China: the Classical Age 220 BCE
The state of Qin, with its ruthless pursuit of military and administrative efficiency, has conquered all the other states and so unified China. Its ruler has become the “First Emperor”.
The later Zhou kingdom is fragmented amongst numerous local states, constantly at war with one another.
After 500 BCE the Chinese culture area continued to expand into lands inhabited by “barbarian” (i.e. non-Chinese) peoples.
The state of Qin is the most ruthless in the pursuit of military and administrative efficiency.
The First Emperor, Qin Shih Huang, and his chief minister, Li Si, imposed a harsh, rigidly centralized regime on the whole of China.
Many rebellions sprang up after the death of the First Emperor, and chaos engulfed the country. One of the rebels, Liu Bang, defeated the others to become the founder of the Han dynasty.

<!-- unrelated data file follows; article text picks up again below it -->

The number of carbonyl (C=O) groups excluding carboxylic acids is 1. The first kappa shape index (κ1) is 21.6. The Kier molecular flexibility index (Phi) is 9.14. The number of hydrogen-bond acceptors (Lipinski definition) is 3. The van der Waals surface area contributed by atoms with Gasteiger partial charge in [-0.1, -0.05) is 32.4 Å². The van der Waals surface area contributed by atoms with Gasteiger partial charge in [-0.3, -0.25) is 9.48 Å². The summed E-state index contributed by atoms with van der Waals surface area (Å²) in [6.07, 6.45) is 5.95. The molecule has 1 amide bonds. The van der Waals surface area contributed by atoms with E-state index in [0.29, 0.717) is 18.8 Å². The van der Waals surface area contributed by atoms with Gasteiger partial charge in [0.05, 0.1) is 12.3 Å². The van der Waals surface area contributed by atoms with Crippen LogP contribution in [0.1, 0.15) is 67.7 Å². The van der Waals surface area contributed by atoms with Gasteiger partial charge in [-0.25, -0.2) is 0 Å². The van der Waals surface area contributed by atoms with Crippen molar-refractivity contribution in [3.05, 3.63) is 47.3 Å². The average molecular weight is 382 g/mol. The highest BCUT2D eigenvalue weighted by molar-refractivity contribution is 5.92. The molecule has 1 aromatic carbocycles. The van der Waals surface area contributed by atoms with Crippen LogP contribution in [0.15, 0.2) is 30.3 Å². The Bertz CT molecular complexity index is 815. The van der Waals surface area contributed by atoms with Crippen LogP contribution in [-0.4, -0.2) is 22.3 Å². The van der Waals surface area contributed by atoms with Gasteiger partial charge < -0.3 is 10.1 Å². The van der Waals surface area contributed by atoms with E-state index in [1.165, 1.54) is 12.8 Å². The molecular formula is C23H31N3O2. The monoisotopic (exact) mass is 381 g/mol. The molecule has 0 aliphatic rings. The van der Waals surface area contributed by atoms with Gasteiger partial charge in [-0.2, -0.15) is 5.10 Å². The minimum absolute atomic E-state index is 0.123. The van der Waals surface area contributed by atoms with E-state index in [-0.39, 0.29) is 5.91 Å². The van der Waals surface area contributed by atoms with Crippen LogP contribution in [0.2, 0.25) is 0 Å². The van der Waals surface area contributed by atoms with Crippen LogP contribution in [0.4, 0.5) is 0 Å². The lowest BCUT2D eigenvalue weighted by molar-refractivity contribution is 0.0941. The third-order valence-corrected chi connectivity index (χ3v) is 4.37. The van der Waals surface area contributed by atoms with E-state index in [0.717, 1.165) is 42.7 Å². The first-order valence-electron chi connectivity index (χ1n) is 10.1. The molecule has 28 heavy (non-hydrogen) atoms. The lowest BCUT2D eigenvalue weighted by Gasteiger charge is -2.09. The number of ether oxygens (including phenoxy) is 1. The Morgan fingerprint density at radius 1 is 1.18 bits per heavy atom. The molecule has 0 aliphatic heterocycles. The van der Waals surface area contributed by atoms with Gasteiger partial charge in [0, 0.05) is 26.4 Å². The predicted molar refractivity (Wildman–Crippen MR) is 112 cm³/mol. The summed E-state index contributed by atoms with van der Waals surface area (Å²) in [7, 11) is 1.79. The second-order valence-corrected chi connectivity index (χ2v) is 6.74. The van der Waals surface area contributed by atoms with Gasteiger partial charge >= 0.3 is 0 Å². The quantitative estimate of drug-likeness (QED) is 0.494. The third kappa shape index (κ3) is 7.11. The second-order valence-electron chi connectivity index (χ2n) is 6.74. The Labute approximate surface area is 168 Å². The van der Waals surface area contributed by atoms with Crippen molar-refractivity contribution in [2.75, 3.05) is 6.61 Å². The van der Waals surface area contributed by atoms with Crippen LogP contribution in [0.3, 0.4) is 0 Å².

The Han dynasty has given a peace and stability to the huge empire, and expanded its borders.
Between 9 CE and 23 CE a usurper, Wang Mang, ruled China. The Han dynasty was then restored to power.
The Han empire splits into three kingdoms.
The three kingdoms have struggled for supremacy, until one of them has conquered the other two and thus reunited China.
The unification of China under the Western Jin dynasty only lasted a short time. Non-Chinese invaders have taken control of northern China.
In the north, non-Chinese dynasties rule several kingdoms, while the south forms a single state under a native Chinese dynasty.
In the north, developments are under way which will prepare the ground for the reunification of China.